So, spurred on by my mother’s suggestion I look at alternative office solutions, I’ve been doing a little bit of caravan-perving, with the goal of finding something I can place in the backyard. I’ve always had a bit of a love for little old vans, and have dreamt of my very own cubby-van. I can just see myself unlocking the door every morning and spending the day inside this little sweetie:

SnailTrail's Little Pip, via Allison Bozeman's Pinterest

And I know I’d be excited to get up every day if it meant going to work here:

Trelise Cooper's Retro Van for Breast Cancer Research, via Kimberly's Pinterest

Even paperwork would be bearable surrounded by bunting and cushions, and I’d have plenty of room for clients to come visit:

From Before, After and Everything in Between

I’ve been searching ebay and crunching the numbers, and I think that by mid-year my business will have a brand new home. It may not be as pretty as these ladies to start with, but with a bit of TLC and some time, I’m sure I can make it just as cute.

Body Beautiful: Embarrassing Bits

I tell this story about a lady I served when I worked in a swimsuit store. She came in and, on being asked what I could help her with, she looked me straight in the eye, without the slightest hint of embarrassment, and said “I need a pair of swimmers. I want the long, short-style bottoms because otherwise my flaps hang out”.

Whenever I tell that story I get a round of guffaws and usually some screams of shock-and-awe. I was shocked when it happened. I had to go out the back to prevent myself from rudely laughing in the woman’s face. I was completely bemused that this woman would be so open about the state of her nether-bits. But the more I tell the story – and it’s often when a friend is moaning about their bikini line or some such thing – I realise that I shouldn’t have been so shocked, I should have been proud of her.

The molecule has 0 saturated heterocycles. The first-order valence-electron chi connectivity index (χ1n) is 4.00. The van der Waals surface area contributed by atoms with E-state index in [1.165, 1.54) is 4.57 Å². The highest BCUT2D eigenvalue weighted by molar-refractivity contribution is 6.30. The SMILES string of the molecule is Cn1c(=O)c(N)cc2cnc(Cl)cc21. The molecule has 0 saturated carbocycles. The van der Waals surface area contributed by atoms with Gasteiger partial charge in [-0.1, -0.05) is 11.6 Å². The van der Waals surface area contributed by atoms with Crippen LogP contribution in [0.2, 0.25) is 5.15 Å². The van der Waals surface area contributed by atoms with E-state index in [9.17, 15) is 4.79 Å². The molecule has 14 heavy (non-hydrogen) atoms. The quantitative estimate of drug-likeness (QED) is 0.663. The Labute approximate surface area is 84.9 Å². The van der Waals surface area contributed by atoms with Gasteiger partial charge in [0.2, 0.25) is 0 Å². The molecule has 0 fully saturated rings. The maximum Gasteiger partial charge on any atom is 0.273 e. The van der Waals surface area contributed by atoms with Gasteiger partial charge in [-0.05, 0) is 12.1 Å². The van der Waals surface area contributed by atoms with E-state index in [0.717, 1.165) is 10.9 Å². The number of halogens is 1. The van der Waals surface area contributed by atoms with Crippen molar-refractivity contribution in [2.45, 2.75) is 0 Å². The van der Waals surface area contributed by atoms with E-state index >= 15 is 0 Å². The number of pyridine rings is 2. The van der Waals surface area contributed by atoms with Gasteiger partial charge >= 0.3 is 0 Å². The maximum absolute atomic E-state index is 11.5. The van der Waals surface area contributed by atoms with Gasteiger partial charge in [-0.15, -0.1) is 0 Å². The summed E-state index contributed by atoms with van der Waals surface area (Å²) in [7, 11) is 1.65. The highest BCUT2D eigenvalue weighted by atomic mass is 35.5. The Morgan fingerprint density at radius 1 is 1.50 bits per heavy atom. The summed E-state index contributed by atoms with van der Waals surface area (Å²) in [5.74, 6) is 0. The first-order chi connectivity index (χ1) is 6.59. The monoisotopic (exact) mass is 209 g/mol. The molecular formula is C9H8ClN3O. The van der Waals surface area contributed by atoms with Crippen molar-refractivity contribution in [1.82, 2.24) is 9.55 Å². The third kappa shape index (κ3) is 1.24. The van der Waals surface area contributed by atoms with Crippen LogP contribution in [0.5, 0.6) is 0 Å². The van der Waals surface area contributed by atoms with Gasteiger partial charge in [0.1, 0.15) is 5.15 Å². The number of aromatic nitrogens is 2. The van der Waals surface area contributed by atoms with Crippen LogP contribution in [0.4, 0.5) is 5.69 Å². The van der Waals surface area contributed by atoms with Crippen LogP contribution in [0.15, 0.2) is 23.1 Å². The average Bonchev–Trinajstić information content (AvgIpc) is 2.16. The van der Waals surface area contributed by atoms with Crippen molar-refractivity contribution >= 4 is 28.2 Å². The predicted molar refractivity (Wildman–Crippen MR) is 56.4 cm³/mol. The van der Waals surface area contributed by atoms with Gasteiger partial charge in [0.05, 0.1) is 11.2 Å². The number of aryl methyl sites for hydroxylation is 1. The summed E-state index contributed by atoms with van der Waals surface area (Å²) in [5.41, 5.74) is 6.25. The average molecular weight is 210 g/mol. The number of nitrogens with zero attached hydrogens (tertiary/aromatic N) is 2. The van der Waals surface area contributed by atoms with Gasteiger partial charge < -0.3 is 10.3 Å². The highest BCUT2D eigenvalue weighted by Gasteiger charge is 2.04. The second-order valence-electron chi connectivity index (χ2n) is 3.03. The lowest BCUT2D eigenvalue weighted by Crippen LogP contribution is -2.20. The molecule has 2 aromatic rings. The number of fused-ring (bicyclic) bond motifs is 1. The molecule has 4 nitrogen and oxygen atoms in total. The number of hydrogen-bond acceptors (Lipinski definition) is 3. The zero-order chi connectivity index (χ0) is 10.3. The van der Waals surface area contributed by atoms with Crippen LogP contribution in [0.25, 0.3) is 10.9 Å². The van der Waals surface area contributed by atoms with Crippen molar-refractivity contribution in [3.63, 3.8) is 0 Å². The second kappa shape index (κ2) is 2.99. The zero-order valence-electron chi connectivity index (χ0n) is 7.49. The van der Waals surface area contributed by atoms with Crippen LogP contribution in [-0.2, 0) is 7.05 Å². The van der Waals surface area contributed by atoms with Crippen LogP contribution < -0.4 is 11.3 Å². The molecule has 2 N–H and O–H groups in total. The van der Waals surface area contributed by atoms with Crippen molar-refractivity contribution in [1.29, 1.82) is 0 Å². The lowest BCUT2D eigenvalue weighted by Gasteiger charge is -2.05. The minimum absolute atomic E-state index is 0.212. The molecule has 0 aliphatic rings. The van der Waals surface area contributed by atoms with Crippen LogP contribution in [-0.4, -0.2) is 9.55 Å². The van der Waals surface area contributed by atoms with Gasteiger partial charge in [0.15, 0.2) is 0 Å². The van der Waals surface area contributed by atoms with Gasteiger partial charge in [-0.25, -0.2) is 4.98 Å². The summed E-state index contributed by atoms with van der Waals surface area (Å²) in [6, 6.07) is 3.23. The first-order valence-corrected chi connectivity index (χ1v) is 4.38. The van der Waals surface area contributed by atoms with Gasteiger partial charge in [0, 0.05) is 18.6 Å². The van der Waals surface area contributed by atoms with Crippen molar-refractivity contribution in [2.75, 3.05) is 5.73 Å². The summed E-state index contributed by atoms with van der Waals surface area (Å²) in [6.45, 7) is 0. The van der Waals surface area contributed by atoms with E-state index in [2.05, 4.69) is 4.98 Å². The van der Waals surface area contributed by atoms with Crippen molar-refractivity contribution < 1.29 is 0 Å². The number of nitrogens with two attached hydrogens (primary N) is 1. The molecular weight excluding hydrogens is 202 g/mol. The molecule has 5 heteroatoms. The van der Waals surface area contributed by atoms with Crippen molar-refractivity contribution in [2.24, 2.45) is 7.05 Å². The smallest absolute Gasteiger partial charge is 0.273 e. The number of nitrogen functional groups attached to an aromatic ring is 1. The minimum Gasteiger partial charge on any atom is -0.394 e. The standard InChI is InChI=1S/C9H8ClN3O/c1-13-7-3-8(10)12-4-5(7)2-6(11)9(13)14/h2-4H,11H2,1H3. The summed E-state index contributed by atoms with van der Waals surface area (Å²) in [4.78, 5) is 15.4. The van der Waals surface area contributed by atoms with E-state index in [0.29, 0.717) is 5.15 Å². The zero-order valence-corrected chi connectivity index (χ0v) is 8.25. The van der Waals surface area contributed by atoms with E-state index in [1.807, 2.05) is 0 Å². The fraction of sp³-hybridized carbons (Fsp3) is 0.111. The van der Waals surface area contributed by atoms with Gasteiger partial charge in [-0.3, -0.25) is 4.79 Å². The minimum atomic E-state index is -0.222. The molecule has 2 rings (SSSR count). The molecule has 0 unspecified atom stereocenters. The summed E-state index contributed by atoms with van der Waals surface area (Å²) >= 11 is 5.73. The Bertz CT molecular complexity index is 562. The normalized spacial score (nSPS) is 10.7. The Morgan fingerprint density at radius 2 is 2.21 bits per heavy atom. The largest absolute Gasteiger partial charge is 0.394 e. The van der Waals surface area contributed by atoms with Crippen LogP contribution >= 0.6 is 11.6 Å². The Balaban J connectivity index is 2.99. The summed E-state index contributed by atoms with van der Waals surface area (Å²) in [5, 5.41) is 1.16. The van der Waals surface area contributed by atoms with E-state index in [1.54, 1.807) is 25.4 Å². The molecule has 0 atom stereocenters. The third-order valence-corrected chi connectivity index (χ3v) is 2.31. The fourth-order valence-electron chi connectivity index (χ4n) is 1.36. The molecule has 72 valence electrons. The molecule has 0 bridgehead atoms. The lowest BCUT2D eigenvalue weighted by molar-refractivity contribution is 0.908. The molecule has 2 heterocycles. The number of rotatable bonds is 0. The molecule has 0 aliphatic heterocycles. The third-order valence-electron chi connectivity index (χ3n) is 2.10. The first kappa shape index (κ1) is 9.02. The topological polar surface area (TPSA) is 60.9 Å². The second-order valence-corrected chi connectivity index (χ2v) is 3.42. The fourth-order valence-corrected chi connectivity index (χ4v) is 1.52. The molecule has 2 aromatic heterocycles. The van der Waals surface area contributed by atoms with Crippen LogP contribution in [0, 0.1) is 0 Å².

I come from a very liberal household, so it’s not too hard to see why I’m incredibly open and shameless when it comes to talking about all things sex and naughty bits related. Wabi and I regularly have conversations that would cause a number of our other friends to squirm at the oversharing, and these are often conversations I’ve also had with my mother, cousin or aunt – often with male relatives sitting within earshot. And yet even Wabi, my female family members, and I are hung up on perceptions of body image. We can talk about them to the cows come home, but in the end we don’t like our bits.

Whether it’s boobs too big or small, or just too saggy , or our vaginas being too hairy, too bulky, or too ‘lippy’, most girls have some issue with their bits that causes crazy activities (think tissues-down bra, or panicked self-bikini wax) at the thought of public inspection. Turns out guys don’t have it much easier – they have size to worry about as well. Too short, too skinny, funny shaped, strange-looking – the Penis, like the vagina and breasts, is not a uniform item of perfection. But they all should be.

Remember the lady from the swimsuit store? She had the right idea – it ain’t perfect, but it’s what I’ve got and I’m going to live with it. The problem is, as with every other body part, the media and society have created these ideals of perfection which we take on board, measuring ourselves against them even when we know better. And so, increasingly, women and men are going to extremes to ‘renovate’ their genitals as if it were a house or car in need of tricking out. Girls as young as 16 are undergoing procedures on their breasts and vaginas in an effort to make themselves more ‘normal’. That scares me. That someone still so young would consider their own body so malformed they need it operated on is heartbreaking.

The below documentaries deal with these very issues. The female documentary, The Perfect Vagina, by Heather Leach and Lisa Rogers,  I watched last year some time and was astounded by the desperateness of some of the women. Lawrence Barraclough’s, My Penis and Everyone Else’s, deals with similar issues of embarrassment for men, and is just as saddening, but with a somewhat more jubilant ending. I urge you all to watch these, both of them, if only to see the castings/photos of other’s bits. If you have teenagers, or even older kids, or a husband or wife, show them as well. And then talk about it. Why? Because the more we talk about it the less it stays in the shadows, and the more open we can be, the less young girls and boys (and women and men) are likely to feel that they are the only one with embarrassing bits.

The Perfect Vagina

My Penis and Everyone Else’s